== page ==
Hidden Abilities

When filmmaker Jessie Nelson was growing up in North Hollywood in the 1950s, she was frightened of the mentally disabled. “I had the fear a lot of children have when they are not exposed to people with disabilities,” says Nelson, whose wrenching new film, “I Am Sam,” tells of a intellectually disabled father (Sean Penn) struggling to keep custody of his daughter.

Enter Nelson's communist Jewish parents, who were always toting her to Watts civil rights marches or to protests at City Hall. “Every Passover, the toast was that Jews, as an oppressed people, must stand up for others who are oppressed,” she recalls. “My parents were always rooting for the underdog, and welcomed all marginalized people into our home.”

Those people included friends with autistic or developmentally disabled children, and Nelson's fear eventually dissipated. “I learned to play with kids who were 10 years older than me, but at my age level,” she says. “I got to know them as human beings.”

Nelson remembered the lesson, just after her daughter was born seven years ago, when her writing partner mentioned a story she'd heard about mentally disabled parents. Rather than raising her eyebrows, the new mom immediately related: “I thought that was an amazing metaphor for how every parent feels,” says Nelson, whose transcendent 1994 directorial debut, “Corrina, Corrina,” tells of a Jewish widower, his daughter and their black housekeeper. “I think that all parents — whether disabled or not — can feel overwhelmed and confused.”

Nelson and “Sam” co-writer Kristine Johnson began envisioning a film about an embattled single father who is at the same age level as his 7-year-old daughter. As research, they spent six months at L.A. Goal, a center for adults with developmental disabilities. “We didn't just want to observe,” explains Nelson, who co-wrote the films “Stepmom” and “The Story of Us.” “Only by participating could we learn the true stories of people's lives.”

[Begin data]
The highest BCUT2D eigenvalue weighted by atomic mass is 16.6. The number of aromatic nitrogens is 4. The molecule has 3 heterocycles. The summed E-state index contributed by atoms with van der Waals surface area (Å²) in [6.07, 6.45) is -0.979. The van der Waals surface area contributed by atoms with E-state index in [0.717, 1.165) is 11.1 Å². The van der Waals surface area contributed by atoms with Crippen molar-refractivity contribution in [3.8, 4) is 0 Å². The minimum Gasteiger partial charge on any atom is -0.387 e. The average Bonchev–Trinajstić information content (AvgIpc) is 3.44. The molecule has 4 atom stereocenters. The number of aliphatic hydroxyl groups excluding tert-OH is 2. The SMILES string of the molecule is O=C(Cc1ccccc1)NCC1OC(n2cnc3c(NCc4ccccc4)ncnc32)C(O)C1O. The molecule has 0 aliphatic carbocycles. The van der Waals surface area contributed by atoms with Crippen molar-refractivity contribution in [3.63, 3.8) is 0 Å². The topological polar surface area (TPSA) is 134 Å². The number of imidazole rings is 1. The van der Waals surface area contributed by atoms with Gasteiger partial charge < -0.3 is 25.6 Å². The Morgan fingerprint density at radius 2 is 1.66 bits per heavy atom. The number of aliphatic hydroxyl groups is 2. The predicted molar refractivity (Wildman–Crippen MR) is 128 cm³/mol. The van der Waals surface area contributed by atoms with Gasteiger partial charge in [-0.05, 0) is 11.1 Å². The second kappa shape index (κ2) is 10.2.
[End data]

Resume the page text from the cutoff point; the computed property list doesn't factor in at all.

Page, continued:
The writers brought those stories to the character of Sam and his friends. Like many of the L.A. Goal clients, Sam is an avid Beatles fan who talks about the band to describe his journey through life. In a pivotal courtroom scene, he compares his relationship to his daughter to how Paul McCartney and John Lennon needed each other as songwriters. His tightly knit group of friends cheers him on: “They share an extreme camaraderie,” Nelson says, “because our [non-disabled] world rejects them.”

If the writer-director keeps returning to stories about single fathers and motherless daughters, it is perhaps because she was once one herself. During the traumatic period after her mother died in a car accident, the then-3-year-old Nelson was raised by a succession of black housekeepers who brought comfort with lessons about God and heaven. The maid upon whom Whoopi Goldberg's character is based in “Corrina, Corrina,” was, in fact, elderly at the time she entranced Nelson. “I hoped she'd marry my father,” the director recalls. “I had no idea she was black or 70.”

Eventually, Nelson left home to study at UC Santa Cruz, dropped out to join an experimental New York theater company and moved to Hollywood around 1980 to become an actress. She switched to screenwriting when she realized that movie actors have little control over their material, but soon found that writers didn't fare much better. Her first screenplay about her experiences as a waitress, sold to Disney, but the script went through seven other writers and became “a rather misogynistic story,” Nelson recalls. “I realized that if I wanted to write, I'd better learn how to direct.”

She did just that, and after she directed an award-winning film, “To The Moon Alice,” for Showtime, she struggled for nine years to bring “Corrina” to the screen. The melodramatic “I Am Sam” took nearly as long: “Violent, sexy, edgy films get made a lot faster in Hollywood,” she says.

A major coup was signing Penn and Michelle Pfeiffer as Rita, the brittle, marshmallow-popping attorney who represents Sam. “She turns out to be a far more disabled parent than he is,” Nelson says. “It's just that she has a more socially-sanctioned disability.”